 Monitoring Capability
 Dashboard – be able to track and view real-time device
information
 By location – Be able to view all enabled devices on a
GPS map by location or within a specific location
 Enable Alerts – be able to specify rules for ‘events’, to
trigger alerts to IT administrators
 Reporting – be able to configure real-time and periodic
reporting for automated distribution
What to Look For in a Mobile
Device Mgt System
 Ability to Effectively Manage
 Updates – be able to update configuration settings and
re-provision devices automatically with these settings
 Enable Commands – be able to send commands on
demand to devices to request info, lock or wipe a device
 Bulk Management – be able to perform actions to
groups of devices
 Retirement – un-enroll devices from your
environment, removing the corporate data and apps and
wiping the device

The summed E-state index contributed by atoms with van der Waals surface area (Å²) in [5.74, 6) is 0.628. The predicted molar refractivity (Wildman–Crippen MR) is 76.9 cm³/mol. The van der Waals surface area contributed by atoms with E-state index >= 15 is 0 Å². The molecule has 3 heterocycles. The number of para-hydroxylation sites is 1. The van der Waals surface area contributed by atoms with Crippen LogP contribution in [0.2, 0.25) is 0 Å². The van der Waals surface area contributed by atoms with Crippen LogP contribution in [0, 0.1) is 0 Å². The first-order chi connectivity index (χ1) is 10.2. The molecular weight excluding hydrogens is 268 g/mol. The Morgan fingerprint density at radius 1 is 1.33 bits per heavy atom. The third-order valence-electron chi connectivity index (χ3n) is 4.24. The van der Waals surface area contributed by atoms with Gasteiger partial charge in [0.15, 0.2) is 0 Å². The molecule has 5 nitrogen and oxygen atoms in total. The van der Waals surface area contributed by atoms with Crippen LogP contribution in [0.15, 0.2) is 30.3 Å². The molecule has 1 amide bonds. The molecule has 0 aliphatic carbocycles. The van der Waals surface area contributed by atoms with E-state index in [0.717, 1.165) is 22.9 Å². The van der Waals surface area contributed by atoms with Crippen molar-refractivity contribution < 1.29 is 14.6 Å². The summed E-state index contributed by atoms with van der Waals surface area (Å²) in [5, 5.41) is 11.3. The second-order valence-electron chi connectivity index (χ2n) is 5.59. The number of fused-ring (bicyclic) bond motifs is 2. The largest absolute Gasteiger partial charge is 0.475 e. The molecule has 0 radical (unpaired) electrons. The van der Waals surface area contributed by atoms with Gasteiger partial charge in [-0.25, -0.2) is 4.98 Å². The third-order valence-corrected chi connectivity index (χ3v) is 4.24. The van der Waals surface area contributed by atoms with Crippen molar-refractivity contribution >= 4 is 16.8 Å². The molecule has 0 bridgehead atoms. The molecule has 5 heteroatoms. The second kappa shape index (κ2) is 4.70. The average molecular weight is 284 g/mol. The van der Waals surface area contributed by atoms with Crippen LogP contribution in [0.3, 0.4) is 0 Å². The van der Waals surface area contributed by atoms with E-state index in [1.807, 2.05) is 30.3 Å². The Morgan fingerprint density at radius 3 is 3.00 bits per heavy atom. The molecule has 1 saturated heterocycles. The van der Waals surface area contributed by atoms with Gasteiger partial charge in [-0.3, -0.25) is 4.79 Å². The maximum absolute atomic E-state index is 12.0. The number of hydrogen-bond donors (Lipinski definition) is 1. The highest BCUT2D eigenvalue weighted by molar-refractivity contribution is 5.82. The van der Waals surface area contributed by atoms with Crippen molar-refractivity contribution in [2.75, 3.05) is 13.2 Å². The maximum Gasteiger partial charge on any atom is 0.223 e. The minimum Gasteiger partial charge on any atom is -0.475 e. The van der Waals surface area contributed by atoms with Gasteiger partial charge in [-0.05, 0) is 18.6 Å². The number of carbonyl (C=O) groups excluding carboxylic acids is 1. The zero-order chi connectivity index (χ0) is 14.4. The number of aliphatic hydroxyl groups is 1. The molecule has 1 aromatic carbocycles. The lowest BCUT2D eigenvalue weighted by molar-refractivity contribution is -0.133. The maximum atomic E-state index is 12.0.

What to Look For in a Mobile
Device Mgt System
 Facilitates Support
 Messaging – send messages to end-users with troubleshooting instructions
 Remote diagnostics – be able to remote in and identify
issues
 Remove view – be able to view remote user’s screen
and do screen captures
 Remote control – take control of a device for troubleshooting
 Self-service – enable users to clear their passcode,
locate their device, and more
Other Supporting ITSM
Management Systems
 Endpoint Security Suites – these provide a host of
centralized security solutions that extend to mobile
devices, such as anti-virus, anti-spyware, intrusion
detection and prevention systems, data loss